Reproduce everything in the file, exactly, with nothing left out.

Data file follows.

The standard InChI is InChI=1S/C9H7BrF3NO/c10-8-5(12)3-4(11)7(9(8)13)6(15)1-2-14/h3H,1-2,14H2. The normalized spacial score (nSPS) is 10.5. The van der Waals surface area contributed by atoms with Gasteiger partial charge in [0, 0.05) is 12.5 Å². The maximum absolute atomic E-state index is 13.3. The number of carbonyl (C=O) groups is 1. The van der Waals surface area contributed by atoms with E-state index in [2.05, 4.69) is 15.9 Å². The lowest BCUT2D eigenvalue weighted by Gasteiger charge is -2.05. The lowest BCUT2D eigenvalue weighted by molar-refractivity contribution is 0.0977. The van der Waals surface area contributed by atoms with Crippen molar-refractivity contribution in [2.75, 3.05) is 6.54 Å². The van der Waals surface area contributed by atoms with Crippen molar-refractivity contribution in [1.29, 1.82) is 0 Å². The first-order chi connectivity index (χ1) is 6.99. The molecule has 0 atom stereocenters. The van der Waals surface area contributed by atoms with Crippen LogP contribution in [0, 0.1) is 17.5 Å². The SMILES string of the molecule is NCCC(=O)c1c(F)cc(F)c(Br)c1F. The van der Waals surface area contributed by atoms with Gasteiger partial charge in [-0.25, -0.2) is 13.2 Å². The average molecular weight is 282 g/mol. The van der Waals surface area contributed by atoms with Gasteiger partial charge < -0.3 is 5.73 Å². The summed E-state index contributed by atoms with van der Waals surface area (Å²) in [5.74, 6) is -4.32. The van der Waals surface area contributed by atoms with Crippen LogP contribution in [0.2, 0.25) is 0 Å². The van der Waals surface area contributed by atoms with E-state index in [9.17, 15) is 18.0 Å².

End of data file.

The standard InChI is InChI=1S/C9H7BrF3NO/c10-8-5(12)3-4(11)7(9(8)13)6(15)1-2-14/h3H,1-2,14H2. The normalized spacial score (nSPS) is 10.5. The van der Waals surface area contributed by atoms with Gasteiger partial charge in [0, 0.05) is 12.5 Å². The maximum absolute atomic E-state index is 13.3. The number of carbonyl (C=O) groups is 1. The van der Waals surface area contributed by atoms with E-state index in [2.05, 4.69) is 15.9 Å². The lowest BCUT2D eigenvalue weighted by Gasteiger charge is -2.05. The lowest BCUT2D eigenvalue weighted by molar-refractivity contribution is 0.0977. The van der Waals surface area contributed by atoms with Crippen molar-refractivity contribution in [2.75, 3.05) is 6.54 Å². The van der Waals surface area contributed by atoms with Crippen molar-refractivity contribution in [1.29, 1.82) is 0 Å². The first-order chi connectivity index (χ1) is 6.99. The molecule has 0 atom stereocenters. The van der Waals surface area contributed by atoms with Crippen LogP contribution in [0, 0.1) is 17.5 Å². The SMILES string of the molecule is NCCC(=O)c1c(F)cc(F)c(Br)c1F. The van der Waals surface area contributed by atoms with Gasteiger partial charge in [-0.25, -0.2) is 13.2 Å². The average molecular weight is 282 g/mol. The van der Waals surface area contributed by atoms with Gasteiger partial charge < -0.3 is 5.73 Å². The summed E-state index contributed by atoms with van der Waals surface area (Å²) in [5.74, 6) is -4.32. The van der Waals surface area contributed by atoms with Crippen LogP contribution in [0.2, 0.25) is 0 Å². The van der Waals surface area contributed by atoms with E-state index in [9.17, 15) is 18.0 Å².